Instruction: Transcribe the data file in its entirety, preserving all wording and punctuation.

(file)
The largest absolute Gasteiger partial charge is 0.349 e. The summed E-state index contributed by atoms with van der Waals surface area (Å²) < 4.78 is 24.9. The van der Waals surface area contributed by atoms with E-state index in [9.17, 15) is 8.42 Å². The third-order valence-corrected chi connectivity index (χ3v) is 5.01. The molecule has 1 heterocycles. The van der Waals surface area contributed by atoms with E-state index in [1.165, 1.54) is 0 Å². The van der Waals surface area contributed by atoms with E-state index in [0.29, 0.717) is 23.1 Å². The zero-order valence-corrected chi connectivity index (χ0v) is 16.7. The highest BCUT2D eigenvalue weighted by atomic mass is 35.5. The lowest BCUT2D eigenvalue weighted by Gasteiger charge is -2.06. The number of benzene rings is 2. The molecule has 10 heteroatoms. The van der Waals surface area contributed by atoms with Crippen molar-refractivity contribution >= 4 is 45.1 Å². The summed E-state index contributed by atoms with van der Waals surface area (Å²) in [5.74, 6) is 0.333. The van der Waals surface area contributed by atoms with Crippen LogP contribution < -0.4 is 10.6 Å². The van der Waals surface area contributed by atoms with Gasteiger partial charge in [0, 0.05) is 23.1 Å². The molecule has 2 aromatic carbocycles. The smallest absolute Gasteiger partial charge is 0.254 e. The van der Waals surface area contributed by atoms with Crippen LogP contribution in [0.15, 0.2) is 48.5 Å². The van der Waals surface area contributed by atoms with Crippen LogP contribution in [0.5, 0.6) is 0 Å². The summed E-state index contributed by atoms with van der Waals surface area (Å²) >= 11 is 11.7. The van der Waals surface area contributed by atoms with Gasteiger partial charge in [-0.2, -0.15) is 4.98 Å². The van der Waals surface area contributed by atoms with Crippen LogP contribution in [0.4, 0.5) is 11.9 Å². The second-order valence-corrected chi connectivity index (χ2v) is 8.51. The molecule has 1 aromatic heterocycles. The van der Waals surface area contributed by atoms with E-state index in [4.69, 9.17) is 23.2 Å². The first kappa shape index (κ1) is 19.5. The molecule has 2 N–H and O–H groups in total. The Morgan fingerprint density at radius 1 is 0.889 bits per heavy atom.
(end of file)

The largest absolute Gasteiger partial charge is 0.349 e. The summed E-state index contributed by atoms with van der Waals surface area (Å²) < 4.78 is 24.9. The van der Waals surface area contributed by atoms with E-state index in [9.17, 15) is 8.42 Å². The third-order valence-corrected chi connectivity index (χ3v) is 5.01. The molecule has 1 heterocycles. The van der Waals surface area contributed by atoms with E-state index in [1.165, 1.54) is 0 Å². The van der Waals surface area contributed by atoms with E-state index in [0.29, 0.717) is 23.1 Å². The zero-order valence-corrected chi connectivity index (χ0v) is 16.7. The highest BCUT2D eigenvalue weighted by atomic mass is 35.5. The lowest BCUT2D eigenvalue weighted by Gasteiger charge is -2.06. The number of benzene rings is 2. The molecule has 10 heteroatoms. The van der Waals surface area contributed by atoms with Crippen molar-refractivity contribution >= 4 is 45.1 Å². The summed E-state index contributed by atoms with van der Waals surface area (Å²) in [5.74, 6) is 0.333. The van der Waals surface area contributed by atoms with Crippen LogP contribution < -0.4 is 10.6 Å². The van der Waals surface area contributed by atoms with Gasteiger partial charge in [0, 0.05) is 23.1 Å². The molecule has 2 aromatic carbocycles. The smallest absolute Gasteiger partial charge is 0.254 e. The van der Waals surface area contributed by atoms with Crippen LogP contribution in [0.15, 0.2) is 48.5 Å². The van der Waals surface area contributed by atoms with Crippen LogP contribution in [0.5, 0.6) is 0 Å². The summed E-state index contributed by atoms with van der Waals surface area (Å²) >= 11 is 11.7. The van der Waals surface area contributed by atoms with Gasteiger partial charge in [-0.2, -0.15) is 4.98 Å². The van der Waals surface area contributed by atoms with Crippen LogP contribution in [0.4, 0.5) is 11.9 Å². The second-order valence-corrected chi connectivity index (χ2v) is 8.51. The molecule has 1 aromatic heterocycles. The van der Waals surface area contributed by atoms with E-state index in [4.69, 9.17) is 23.2 Å². The first kappa shape index (κ1) is 19.5. The molecule has 2 N–H and O–H groups in total. The Morgan fingerprint density at radius 1 is 0.889 bits per heavy atom.